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Mycotoxins and Your Brain: How Invisible Fungus Can Cause Brain Fog and More

0 2 years ago

What are mycotoxins, anyway?

Mycotoxins are created by microfungi. They’re the secondary metabolites which can make you very sick. Some mycotoxins are mildly annoying, like athlete’s foot, while others can be life-threatening.

When you’re made sick by mycotoxins you’re basically being poisoned. This is called mycotoxicosis. The symptoms of mycotoxicosis differ depending on the type of mycotoxin you’re exposed to, how long you’re exposed to it, the amount of the exposure, and your personal attributes such as age, gender, and health.

There are hundreds of factors that can impact how a mycotoxin exposure presents in your body, including:

  • Vitamin deficiency
  • Genetics
  • Microbial disease
  • Malnutrition
  • Other diseases or conditions
  • Alcohol and drug abuse
  • Low-caloric intake

How mycotoxins can impact your brain

Neurotoxicity refers to brain or peripheral nervous system damage. As you can imagine, it’s incredible dangerous and even deadly in some cases.

Toxins that cause neurotoxicity, or neurotoxins, can alter your brain activity through disrupting or even killing neurons.

This important review examined four mycotoxins known to induce neurotoxicity in rodent models, including:

  • T-2 toxin – Known for inducing neuronal cell death in both fetal and adult brains.
  • Macrocyclic trichothecenes – Causes neuronal cell death and inflammation in the olfactory system.
  • Fumonisin B1 (FB1) – Causes neuronal degeneration in the cerebral cortex and disrupts ceramide synthesis (and important lipid in the brain).
  • Ochratochin A (OTA) – Induces acute depletion of striatal dopamine, which has shown to cause cell death in the hippocampus, substantia nigra, and striatum (different parts of the brain).

These mycotoxins cause neurotoxicity, especially in oxidative stress-associated pathways. Oxidative stress-associated pathways are areas in your body that are particularly vulnerable to the imbalance between damaging free radicals and neutralizing antioxidants.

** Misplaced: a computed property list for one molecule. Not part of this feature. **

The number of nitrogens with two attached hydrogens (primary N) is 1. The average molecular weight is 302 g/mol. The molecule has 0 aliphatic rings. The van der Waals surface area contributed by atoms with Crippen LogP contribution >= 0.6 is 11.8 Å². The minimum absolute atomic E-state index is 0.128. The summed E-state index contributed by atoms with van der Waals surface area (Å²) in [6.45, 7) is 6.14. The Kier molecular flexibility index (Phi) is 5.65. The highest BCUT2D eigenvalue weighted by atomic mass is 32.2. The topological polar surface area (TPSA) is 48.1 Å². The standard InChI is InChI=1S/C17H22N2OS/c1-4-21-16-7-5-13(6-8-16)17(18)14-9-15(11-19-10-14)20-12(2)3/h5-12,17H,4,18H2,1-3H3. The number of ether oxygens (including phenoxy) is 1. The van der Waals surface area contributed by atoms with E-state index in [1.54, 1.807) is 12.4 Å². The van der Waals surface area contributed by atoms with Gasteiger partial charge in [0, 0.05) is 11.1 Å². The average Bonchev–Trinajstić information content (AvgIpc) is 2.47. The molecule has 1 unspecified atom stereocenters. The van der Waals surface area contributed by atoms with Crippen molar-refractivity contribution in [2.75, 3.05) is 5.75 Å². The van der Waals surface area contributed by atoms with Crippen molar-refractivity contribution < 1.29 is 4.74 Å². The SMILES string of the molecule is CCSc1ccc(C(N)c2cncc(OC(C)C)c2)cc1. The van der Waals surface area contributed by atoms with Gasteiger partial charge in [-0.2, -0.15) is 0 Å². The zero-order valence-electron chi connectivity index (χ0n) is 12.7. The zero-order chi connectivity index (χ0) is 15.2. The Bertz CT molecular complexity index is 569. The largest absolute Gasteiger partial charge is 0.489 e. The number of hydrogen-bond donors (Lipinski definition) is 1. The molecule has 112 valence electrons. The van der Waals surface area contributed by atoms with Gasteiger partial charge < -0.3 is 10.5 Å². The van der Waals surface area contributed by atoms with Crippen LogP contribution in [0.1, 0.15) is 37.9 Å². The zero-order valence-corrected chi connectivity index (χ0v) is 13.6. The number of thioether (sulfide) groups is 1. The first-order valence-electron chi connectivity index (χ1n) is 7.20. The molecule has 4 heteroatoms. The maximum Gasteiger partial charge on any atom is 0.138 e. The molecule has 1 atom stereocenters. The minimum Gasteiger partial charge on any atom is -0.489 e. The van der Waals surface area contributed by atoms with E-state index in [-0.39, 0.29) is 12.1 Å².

Because each of these mycotoxins are dangerous to your brain, let’s take a closer look at where they exist, how you can avoid them, and what they do to your body.

T-2 Toxin

T-2 Toxin is mostly found in corn, wheat, barley, and rice. It can infect these food items both while growing in the field and in storage. The only way to completely prevent exposure to T-2 toxin is to limit your intake of these crops.

This particular toxin has been linked to a number of diseases including alimentary toxic aleukia and red mold disease.

Symptoms of T-2 toxin mycotoxicosis usually occur within minutes to up to two hours after exposure, and how they present varies depending on the route of exposure. Symptoms of T-2 toxin mycotoxicosis include:

  • Weakness
  • Prostration (extreme weakness resulting in near or complete collapse)
  • Dizziness
  • Ataxia (loss of control over bodily movements)
  • Loss of coordination

Symptoms by route of exposure:

  • Transdermal exposure: Burning sensation, blistering, skin necrosis
  • Gastrointestinal exposure: Anorexia, nausea, vomiting, bloody diarrhea
  • Inhalation: Itching, sneezing, wheezing, coughing, blood tinged saliva
  • Ocular: Blurred vision, eye pain, tearing, and redness

Ingesting T-2 toxin can result in alimentary toxic aleukia, which is a clinical syndrome. Symptoms of alimentary toxic aleukia include:

  • Nausea
  • Vomiting
  • Diarrhea
  • Skin irritation, rash or itching
  • Bleeding and hemorrhaging
  • Dyspnea (labored breathing)
  • Death

T-2 toxin inhibits protein synthesis through binding to peptidyl transferase. Enough of this binding can trigger a ribotoxic stress response. T-2 toxin also interferes with membrane phospholipid metabolism. T-2 also increases liver lipid peroxides or oxidative degradation of lipids, which is linked to all sorts of diseases.

This powerful and deadly toxin is bad news.

It also suppresses your ever-important glutathione S-transferases, which is needed to metabolize drugs.

And it messes with your mitochondria, leading to dysfunction. You need healthy mitochondria because they are the powerhouses of your cells. You could live weeks without food and days without water, but if your mitochondria are starved, you’ll die in seconds. This is how T-2 toxin is so dangerous.

You can be tested for T-2 toxin through your functional medicine doctor. You can have a complete panel of urinary mycotoxins through Real Time Labs or Great Plains Labs.

Macrocyclic trichothecenes

Macrocyclic trichothecenes is emitted from a fungus Stachybotrys chartarum, which grows on wet cellulose-containing building materials. Water-damaged wallboard, ceiling tiles, and cardboard commonly contain S. chartarum.

Chronic exposure to macrocyclic trichothecene has been linked to debilitating respiratory symptoms, damp building-related illnesses, immune system dysfunction, and neurological impairment.

Macrocyclic trichothecenes work by inhibiting protein synthesis and binding to proteins and other macromolecules. Exposure to macrocyclic trichothecene mycotoxins results in chronic inflammation and cell death, which damages neurological and pulmonary tissues and cells.

Symptoms of macrocyclic trichothecene exposure include:

  • Weakness
  • Ataxia (loss of control over bodily movements)
  • Low blood pressure
  • Bleeding disorders
  • Death

You can be tested for macrocyclic trichothecene mycotoxins with the guidance of your functional medicine doctor. A complete panel of urinary mycotoxins can be taken through Real Time Labs or Great Plains Labs.

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